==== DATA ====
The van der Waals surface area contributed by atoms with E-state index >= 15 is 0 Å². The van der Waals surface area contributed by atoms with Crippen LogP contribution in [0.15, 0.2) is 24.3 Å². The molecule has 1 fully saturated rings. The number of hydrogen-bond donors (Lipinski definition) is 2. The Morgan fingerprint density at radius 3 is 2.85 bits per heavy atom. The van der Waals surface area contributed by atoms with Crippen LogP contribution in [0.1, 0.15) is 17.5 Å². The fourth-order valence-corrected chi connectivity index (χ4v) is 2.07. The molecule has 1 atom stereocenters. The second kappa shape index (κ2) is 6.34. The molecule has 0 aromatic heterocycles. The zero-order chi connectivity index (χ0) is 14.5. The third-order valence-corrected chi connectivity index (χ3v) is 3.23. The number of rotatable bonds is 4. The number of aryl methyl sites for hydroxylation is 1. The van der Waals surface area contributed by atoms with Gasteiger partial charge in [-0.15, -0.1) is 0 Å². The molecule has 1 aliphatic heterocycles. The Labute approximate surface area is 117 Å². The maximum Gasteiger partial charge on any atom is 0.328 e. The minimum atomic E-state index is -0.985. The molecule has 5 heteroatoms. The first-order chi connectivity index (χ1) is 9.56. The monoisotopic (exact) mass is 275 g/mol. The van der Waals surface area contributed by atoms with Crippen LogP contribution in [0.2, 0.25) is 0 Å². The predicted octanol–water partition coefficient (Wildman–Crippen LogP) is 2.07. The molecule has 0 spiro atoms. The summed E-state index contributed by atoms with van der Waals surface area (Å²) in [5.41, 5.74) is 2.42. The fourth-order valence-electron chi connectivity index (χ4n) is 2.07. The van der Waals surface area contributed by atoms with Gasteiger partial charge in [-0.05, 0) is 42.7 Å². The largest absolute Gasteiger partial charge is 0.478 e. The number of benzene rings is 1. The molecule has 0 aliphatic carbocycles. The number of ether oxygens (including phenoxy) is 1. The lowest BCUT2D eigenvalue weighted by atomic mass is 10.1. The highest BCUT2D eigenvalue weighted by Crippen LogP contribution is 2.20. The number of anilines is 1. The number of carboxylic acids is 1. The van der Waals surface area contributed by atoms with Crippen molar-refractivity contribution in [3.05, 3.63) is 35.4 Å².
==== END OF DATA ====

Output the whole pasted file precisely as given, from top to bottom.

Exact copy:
The van der Waals surface area contributed by atoms with E-state index >= 15 is 0 Å². The van der Waals surface area contributed by atoms with Crippen LogP contribution in [0.15, 0.2) is 24.3 Å². The molecule has 1 fully saturated rings. The number of hydrogen-bond donors (Lipinski definition) is 2. The Morgan fingerprint density at radius 3 is 2.85 bits per heavy atom. The van der Waals surface area contributed by atoms with Crippen LogP contribution in [0.1, 0.15) is 17.5 Å². The fourth-order valence-corrected chi connectivity index (χ4v) is 2.07. The molecule has 1 atom stereocenters. The second kappa shape index (κ2) is 6.34. The molecule has 0 aromatic heterocycles. The zero-order chi connectivity index (χ0) is 14.5. The third-order valence-corrected chi connectivity index (χ3v) is 3.23. The number of rotatable bonds is 4. The number of aryl methyl sites for hydroxylation is 1. The van der Waals surface area contributed by atoms with Gasteiger partial charge in [-0.15, -0.1) is 0 Å². The molecule has 1 aliphatic heterocycles. The Labute approximate surface area is 117 Å². The maximum Gasteiger partial charge on any atom is 0.328 e. The minimum atomic E-state index is -0.985. The molecule has 5 heteroatoms. The first-order chi connectivity index (χ1) is 9.56. The monoisotopic (exact) mass is 275 g/mol. The van der Waals surface area contributed by atoms with Crippen LogP contribution in [0.2, 0.25) is 0 Å². The predicted octanol–water partition coefficient (Wildman–Crippen LogP) is 2.07. The molecule has 0 spiro atoms. The summed E-state index contributed by atoms with van der Waals surface area (Å²) in [5.41, 5.74) is 2.42. The fourth-order valence-electron chi connectivity index (χ4n) is 2.07. The van der Waals surface area contributed by atoms with Gasteiger partial charge in [-0.05, 0) is 42.7 Å². The largest absolute Gasteiger partial charge is 0.478 e. The number of benzene rings is 1. The molecule has 0 aliphatic carbocycles. The number of ether oxygens (including phenoxy) is 1. The lowest BCUT2D eigenvalue weighted by atomic mass is 10.1. The highest BCUT2D eigenvalue weighted by Crippen LogP contribution is 2.20. The number of anilines is 1. The number of carboxylic acids is 1. The van der Waals surface area contributed by atoms with Crippen molar-refractivity contribution in [3.05, 3.63) is 35.4 Å².